From Ben Smith at the Politico:
The controversial appointee to chair President Barack Obama’s National Intelligence Council walked away from the job Tuesday as criticism on Capitol Hill escalated.
Charles W. Freeman Jr., the former ambassador to Saudi Arabia, had been praised by allies and by the director of national intelligence, Dennis Blair, as a brilliant, iconoclastic analyst. Critics said he was too hard on Israel and too soft on China, and blasted him for taking funding from Saudi royals.
Freeman “requested that his selection to be Chairman of the National Intelligence Council not proceed,” Blair’s office said in a statement. “Director Blair accepted Ambassador Freeman’s decision with regret.”
In our view, Mr. Freeman's positions in support of China (and against Israel) were enough to disqualify him for the NIC job. Lest we forget, the council is supposed to provide policymakers with unvarnished and unbiased information. Given his obvious biases, any National Intelligence Estimate coordinated under Freeman's watch would have been suspect, at best.
But there was another (and equally important) reason to reject Ambassador Freeman as the next council chair: his lack of intelligence experience. As a career diplomat, Mr. Freeman is a long-time consumer of intel information, but he has virtually no expertise in the underlying trade craft.
At at time when the intelligence community is desperate for independent, rigorous analysis and reporting, appointing a biased--and inexperienced--refugee from Foggy Bottom to the NIC post was an invitation to disaster. Freeman's decision to pull his name from consideration (amid withering Congressional criticism) is a blessing in disguise.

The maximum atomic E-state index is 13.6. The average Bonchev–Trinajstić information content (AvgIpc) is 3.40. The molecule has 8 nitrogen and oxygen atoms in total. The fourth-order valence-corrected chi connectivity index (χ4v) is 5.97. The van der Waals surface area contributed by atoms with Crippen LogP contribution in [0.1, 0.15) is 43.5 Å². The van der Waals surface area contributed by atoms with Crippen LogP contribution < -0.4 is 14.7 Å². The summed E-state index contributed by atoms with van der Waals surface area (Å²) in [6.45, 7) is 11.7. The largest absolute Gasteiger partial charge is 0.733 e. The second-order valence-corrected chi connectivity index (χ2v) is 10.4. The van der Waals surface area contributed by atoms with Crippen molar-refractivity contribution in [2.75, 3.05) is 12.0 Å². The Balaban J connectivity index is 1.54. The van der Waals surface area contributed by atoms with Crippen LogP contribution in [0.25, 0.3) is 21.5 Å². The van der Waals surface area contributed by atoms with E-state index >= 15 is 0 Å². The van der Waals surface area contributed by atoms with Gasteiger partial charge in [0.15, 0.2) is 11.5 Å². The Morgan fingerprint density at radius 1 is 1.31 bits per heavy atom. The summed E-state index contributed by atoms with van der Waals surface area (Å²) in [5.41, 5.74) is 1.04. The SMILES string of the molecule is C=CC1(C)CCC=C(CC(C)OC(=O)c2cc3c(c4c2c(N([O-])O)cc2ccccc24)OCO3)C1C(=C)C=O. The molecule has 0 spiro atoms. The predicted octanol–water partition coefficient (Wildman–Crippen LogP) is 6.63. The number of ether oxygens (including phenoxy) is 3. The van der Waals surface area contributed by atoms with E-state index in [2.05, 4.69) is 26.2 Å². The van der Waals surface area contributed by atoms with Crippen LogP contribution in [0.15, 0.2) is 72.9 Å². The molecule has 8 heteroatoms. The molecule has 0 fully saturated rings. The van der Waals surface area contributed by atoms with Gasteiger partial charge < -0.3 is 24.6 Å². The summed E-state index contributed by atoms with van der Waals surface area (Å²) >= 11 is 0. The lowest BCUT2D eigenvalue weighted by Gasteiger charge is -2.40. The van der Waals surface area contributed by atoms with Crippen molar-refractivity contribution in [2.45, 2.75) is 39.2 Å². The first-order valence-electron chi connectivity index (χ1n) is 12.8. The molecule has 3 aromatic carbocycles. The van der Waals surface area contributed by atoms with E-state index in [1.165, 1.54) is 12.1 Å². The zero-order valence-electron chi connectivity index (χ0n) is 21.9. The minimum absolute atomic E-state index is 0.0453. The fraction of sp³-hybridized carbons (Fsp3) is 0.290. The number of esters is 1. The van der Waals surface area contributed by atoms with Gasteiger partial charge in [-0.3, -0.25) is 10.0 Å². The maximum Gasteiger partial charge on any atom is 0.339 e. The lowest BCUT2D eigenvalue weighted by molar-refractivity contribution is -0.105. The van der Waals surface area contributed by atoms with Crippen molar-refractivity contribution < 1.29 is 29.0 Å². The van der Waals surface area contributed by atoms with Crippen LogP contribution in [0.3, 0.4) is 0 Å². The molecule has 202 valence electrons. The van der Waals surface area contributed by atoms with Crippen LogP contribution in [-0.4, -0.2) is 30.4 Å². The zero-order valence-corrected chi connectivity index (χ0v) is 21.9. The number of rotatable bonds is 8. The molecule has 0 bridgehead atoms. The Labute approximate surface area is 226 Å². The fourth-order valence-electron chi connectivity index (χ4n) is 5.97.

Unfortunately, we don't know who President Obama's next nominee will be. It would be hard to do worse than Charles Freeman, but the new administration already has a track record of strange choices for key intelligence posts.
With retired Admiral Dennis Blair now serving as Director of National Intelligence (DNI) and former White House Chief of Staff Leon Panetta running the CIA, Mr. Obama has entrusted two of the most important intel posts to men with a wholesale lack of prior intelligence experience. Obviously, there is no shortage of experienced personnel in both organizations, but crucial decisions often fall on the shoulders of their leaders, influenced by their own intelligence experience and expertise.
Suffice it to say that the President Obama's senior intel advisers are among the least experienced in recent memory. The Freeman nomination simply continued an appointment pattern that is anything but reassuring, given the threats we face.
ADDENDUM: To be fair, we should note that the intel community has produced its share of duds who have led the NIC. The infamous 2007 NIE on Iran's nuclear program was created under the auspices of then-NIC Chair Thomas Fingar, a long-time leader of the State Department's intelligence division (INR).